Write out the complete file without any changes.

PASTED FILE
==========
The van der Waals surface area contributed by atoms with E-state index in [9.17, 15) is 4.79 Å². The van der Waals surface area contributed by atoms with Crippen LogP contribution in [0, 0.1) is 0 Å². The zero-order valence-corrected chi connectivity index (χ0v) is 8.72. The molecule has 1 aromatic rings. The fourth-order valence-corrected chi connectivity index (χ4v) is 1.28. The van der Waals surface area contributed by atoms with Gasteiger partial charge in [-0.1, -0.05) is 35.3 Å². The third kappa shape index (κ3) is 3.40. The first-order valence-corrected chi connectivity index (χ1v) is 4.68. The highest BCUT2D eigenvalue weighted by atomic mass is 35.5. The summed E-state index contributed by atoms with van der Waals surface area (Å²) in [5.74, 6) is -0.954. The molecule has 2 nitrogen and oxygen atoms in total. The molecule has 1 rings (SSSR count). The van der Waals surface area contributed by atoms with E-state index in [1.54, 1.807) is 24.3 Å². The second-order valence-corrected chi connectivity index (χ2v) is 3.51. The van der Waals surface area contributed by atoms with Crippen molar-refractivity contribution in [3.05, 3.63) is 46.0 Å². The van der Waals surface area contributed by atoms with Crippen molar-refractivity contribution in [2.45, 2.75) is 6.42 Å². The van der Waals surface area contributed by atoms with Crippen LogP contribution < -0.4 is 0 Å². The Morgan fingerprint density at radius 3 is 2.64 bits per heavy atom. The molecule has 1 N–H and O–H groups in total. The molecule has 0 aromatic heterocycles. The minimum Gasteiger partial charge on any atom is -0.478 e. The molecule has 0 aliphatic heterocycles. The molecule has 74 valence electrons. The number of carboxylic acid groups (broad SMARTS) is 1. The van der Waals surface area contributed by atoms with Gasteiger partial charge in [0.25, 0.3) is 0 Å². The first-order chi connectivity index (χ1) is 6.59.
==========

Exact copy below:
The van der Waals surface area contributed by atoms with E-state index in [9.17, 15) is 4.79 Å². The van der Waals surface area contributed by atoms with Crippen LogP contribution in [0, 0.1) is 0 Å². The zero-order valence-corrected chi connectivity index (χ0v) is 8.72. The molecule has 1 aromatic rings. The fourth-order valence-corrected chi connectivity index (χ4v) is 1.28. The van der Waals surface area contributed by atoms with Gasteiger partial charge in [-0.1, -0.05) is 35.3 Å². The third kappa shape index (κ3) is 3.40. The first-order valence-corrected chi connectivity index (χ1v) is 4.68. The highest BCUT2D eigenvalue weighted by atomic mass is 35.5. The summed E-state index contributed by atoms with van der Waals surface area (Å²) in [5.74, 6) is -0.954. The molecule has 2 nitrogen and oxygen atoms in total. The molecule has 1 rings (SSSR count). The van der Waals surface area contributed by atoms with E-state index in [1.54, 1.807) is 24.3 Å². The second-order valence-corrected chi connectivity index (χ2v) is 3.51. The van der Waals surface area contributed by atoms with Crippen molar-refractivity contribution in [3.05, 3.63) is 46.0 Å². The van der Waals surface area contributed by atoms with Crippen molar-refractivity contribution in [2.45, 2.75) is 6.42 Å². The van der Waals surface area contributed by atoms with Crippen LogP contribution < -0.4 is 0 Å². The Morgan fingerprint density at radius 3 is 2.64 bits per heavy atom. The molecule has 1 N–H and O–H groups in total. The molecule has 0 aromatic heterocycles. The minimum Gasteiger partial charge on any atom is -0.478 e. The molecule has 0 aliphatic heterocycles. The molecule has 74 valence electrons. The number of carboxylic acid groups (broad SMARTS) is 1. The van der Waals surface area contributed by atoms with Gasteiger partial charge in [0.25, 0.3) is 0 Å². The first-order chi connectivity index (χ1) is 6.59.